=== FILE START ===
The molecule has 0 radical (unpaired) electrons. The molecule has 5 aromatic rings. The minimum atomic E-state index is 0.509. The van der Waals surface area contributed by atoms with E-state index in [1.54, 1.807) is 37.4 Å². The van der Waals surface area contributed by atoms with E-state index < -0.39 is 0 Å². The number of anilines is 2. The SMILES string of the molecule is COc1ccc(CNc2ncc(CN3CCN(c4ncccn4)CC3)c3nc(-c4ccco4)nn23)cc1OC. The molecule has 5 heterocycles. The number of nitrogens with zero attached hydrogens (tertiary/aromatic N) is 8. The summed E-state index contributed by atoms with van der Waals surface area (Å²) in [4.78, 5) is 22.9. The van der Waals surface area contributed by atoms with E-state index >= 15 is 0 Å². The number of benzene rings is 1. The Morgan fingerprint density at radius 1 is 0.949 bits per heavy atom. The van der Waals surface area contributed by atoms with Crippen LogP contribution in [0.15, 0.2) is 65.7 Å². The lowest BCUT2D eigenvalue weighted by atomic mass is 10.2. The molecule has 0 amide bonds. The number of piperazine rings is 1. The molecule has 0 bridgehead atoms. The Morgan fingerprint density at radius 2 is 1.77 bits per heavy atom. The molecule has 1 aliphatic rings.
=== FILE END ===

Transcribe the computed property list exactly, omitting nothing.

The molecule has 0 radical (unpaired) electrons. The molecule has 5 aromatic rings. The minimum atomic E-state index is 0.509. The van der Waals surface area contributed by atoms with E-state index in [1.54, 1.807) is 37.4 Å². The van der Waals surface area contributed by atoms with E-state index < -0.39 is 0 Å². The number of anilines is 2. The SMILES string of the molecule is COc1ccc(CNc2ncc(CN3CCN(c4ncccn4)CC3)c3nc(-c4ccco4)nn23)cc1OC. The molecule has 5 heterocycles. The number of nitrogens with zero attached hydrogens (tertiary/aromatic N) is 8. The summed E-state index contributed by atoms with van der Waals surface area (Å²) in [4.78, 5) is 22.9. The van der Waals surface area contributed by atoms with E-state index >= 15 is 0 Å². The number of benzene rings is 1. The Morgan fingerprint density at radius 1 is 0.949 bits per heavy atom. The van der Waals surface area contributed by atoms with Crippen LogP contribution in [0.15, 0.2) is 65.7 Å². The lowest BCUT2D eigenvalue weighted by atomic mass is 10.2. The molecule has 0 amide bonds. The number of piperazine rings is 1. The molecule has 0 bridgehead atoms. The Morgan fingerprint density at radius 2 is 1.77 bits per heavy atom. The molecule has 1 aliphatic rings.